The celebrations marking Colonel Gaddafi's 40th anniversary as Libya's dictator lit up the Tripoli sky last night as a number of international pariahs, described by one diplomat as a "gallery of grotesques", gathered to enjoy a lavish parade, dance spectacles and fighter jets streaking overhead.
The celebration was meant to be the crowning act in Gaddafi's rehabilitation on the international stage, but the Libyan leader's respectability, already undermined by the controversy raging over the release of the only convicted Lockerbie bomber, was further eroded by accusations that a notorious Somali pirate leader was among the VIPs in attendance.
Mohammed Abdi Afweyne, a confessed leader of one of the largest pirate gangs that has been terrorising shipping off the Horn of Africa, has been in Tripoli since Saturday, according to sources in Somalia.
Government sources refused to confirm or deny the presence of Afweyne, the leader of a gang of hijackers that seized control of the MV Faina, a Ukrainian cargo ship loaded with tanks and heavy weapons. Reports also suggest that Afweyne had met with senior Libyan officials.
Zimbabwe's President Robert Mugabe and Omar al-Bashir, the Sudanese ruler who is indicted for war crimes in Darfur, were among those enjoying the party which was expected to go on until dawn.
The only European leader to accept an invitation to the opening of the week-long extravaganza marking the Libyan leader's 40 years in power was the Maltese President George Abela. France and Italy were represented at ministerial level while Britain attempted to distance itself by sending an embassy chargé d'affaires, Mark Matthews. The British Government has been deeply embarrassed by repeated accusations that it traded the release of the convicted Lockerbie bomber in return for Libyan oil and gas. Britain's ambassador to Libya, Vincent Fean, took the opportunity to visit Malta instead of staying for the party, while in private British diplomats were said to be deeply concerned with the content of last night's show.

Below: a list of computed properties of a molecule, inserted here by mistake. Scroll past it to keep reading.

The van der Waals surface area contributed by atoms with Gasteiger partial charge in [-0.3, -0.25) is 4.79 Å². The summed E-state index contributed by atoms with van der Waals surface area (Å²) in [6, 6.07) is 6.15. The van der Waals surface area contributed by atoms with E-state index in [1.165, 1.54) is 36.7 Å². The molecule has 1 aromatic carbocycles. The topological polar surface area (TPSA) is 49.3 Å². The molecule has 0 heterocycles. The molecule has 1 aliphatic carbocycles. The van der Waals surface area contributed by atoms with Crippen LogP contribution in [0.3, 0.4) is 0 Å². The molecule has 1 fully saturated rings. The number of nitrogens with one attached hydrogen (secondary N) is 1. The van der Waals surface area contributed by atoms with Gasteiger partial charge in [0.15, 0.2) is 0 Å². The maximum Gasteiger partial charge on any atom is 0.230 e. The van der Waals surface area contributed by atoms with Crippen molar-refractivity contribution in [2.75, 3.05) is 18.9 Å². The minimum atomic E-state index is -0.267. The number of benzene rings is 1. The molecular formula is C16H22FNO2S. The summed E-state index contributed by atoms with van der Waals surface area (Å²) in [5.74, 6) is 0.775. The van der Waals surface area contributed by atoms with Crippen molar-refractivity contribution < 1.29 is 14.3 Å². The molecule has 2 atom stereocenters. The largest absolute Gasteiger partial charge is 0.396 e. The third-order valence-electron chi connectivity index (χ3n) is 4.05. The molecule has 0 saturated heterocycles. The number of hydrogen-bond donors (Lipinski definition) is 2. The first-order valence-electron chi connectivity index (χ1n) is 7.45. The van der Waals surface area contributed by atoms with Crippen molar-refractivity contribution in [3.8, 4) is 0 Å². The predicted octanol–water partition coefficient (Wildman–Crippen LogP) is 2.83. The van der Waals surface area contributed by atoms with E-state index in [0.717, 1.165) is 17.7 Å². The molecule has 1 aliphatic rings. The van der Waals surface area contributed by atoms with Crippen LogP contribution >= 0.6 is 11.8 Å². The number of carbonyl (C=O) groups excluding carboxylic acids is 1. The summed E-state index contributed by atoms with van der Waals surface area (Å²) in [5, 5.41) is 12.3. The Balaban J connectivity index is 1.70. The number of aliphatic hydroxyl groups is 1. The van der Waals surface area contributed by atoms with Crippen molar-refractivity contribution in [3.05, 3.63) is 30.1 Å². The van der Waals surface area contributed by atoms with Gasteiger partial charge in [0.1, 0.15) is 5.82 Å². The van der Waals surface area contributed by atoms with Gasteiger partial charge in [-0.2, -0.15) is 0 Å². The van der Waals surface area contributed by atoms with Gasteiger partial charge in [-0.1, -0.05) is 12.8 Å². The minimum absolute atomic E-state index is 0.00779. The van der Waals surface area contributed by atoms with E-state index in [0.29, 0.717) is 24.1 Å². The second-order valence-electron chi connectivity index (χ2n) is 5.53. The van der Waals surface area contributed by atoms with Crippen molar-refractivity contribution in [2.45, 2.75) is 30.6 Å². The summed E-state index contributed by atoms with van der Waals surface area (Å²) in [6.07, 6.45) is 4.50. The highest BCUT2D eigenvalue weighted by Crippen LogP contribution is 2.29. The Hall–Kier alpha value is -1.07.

As dozens of world leaders were seated behind bulletproof glass to watch the festivities, only Venezuela's President Hugo Chavez broke away from the heavy security to joke with reporters.
European diplomatic sensitivities were best illustrated by a heated last-minute row over the colour of smoke in a planned aerobatics display.
The Italian equivalent of Britain's Red Arrows refused to use exclusively Libyan (and Islamic) green smoke as requested by the hosts. Italian Prime Minister Silvio Berlusconi said the jets would not be allowed to take off if they were were not permitted to emit the red, white and green of the Tricolore – Italy's national colours.
Even Mr Berlusconi, often breezily undiplomatic, retreated from Tripoli on Sunday in the face of international criticism of the Libyan leader.
Col. Gaddafi's propensity for embarrassing Western governments, displayed last week by the welcome accorded the released Lockerbie bomber Abdelbaset Ali al-Megrahi, has complicated an occasion meant to mark Libya's return from the international wilderness. The presence of the notorious Somali Afweyne will also raise questions over whether the 67-year-old leader is now sponsoring pirate groups. Col. Gaddafi has used his position as chairman of the African Union (AU) to defend the hijackers who have been involved in a record surge of piracy in and around the Gulf of Aden over the last two years.